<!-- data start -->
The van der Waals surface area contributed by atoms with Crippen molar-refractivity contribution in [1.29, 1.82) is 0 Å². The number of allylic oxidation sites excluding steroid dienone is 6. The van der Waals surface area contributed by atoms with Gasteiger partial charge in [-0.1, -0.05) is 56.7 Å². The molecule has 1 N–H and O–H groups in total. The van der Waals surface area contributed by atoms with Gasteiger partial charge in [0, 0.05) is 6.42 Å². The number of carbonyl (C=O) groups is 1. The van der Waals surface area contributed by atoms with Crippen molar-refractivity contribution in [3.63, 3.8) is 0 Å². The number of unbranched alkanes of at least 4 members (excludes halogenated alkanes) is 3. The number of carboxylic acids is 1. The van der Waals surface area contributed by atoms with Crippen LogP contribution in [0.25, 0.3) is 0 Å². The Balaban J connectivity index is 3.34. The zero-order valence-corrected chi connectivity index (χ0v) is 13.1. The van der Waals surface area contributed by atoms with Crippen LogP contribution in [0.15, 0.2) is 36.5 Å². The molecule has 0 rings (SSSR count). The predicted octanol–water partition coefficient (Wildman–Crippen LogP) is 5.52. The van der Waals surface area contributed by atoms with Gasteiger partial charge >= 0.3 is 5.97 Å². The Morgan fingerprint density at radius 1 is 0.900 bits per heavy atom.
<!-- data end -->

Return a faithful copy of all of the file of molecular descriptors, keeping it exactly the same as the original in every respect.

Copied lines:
The van der Waals surface area contributed by atoms with Crippen molar-refractivity contribution in [1.29, 1.82) is 0 Å². The number of allylic oxidation sites excluding steroid dienone is 6. The van der Waals surface area contributed by atoms with Gasteiger partial charge in [-0.1, -0.05) is 56.7 Å². The molecule has 1 N–H and O–H groups in total. The van der Waals surface area contributed by atoms with Gasteiger partial charge in [0, 0.05) is 6.42 Å². The number of carbonyl (C=O) groups is 1. The van der Waals surface area contributed by atoms with Crippen molar-refractivity contribution in [3.63, 3.8) is 0 Å². The number of unbranched alkanes of at least 4 members (excludes halogenated alkanes) is 3. The number of carboxylic acids is 1. The van der Waals surface area contributed by atoms with Crippen LogP contribution in [0.25, 0.3) is 0 Å². The Balaban J connectivity index is 3.34. The zero-order valence-corrected chi connectivity index (χ0v) is 13.1. The van der Waals surface area contributed by atoms with Crippen LogP contribution in [0.15, 0.2) is 36.5 Å². The molecule has 0 rings (SSSR count). The predicted octanol–water partition coefficient (Wildman–Crippen LogP) is 5.52. The van der Waals surface area contributed by atoms with Gasteiger partial charge >= 0.3 is 5.97 Å². The Morgan fingerprint density at radius 1 is 0.900 bits per heavy atom.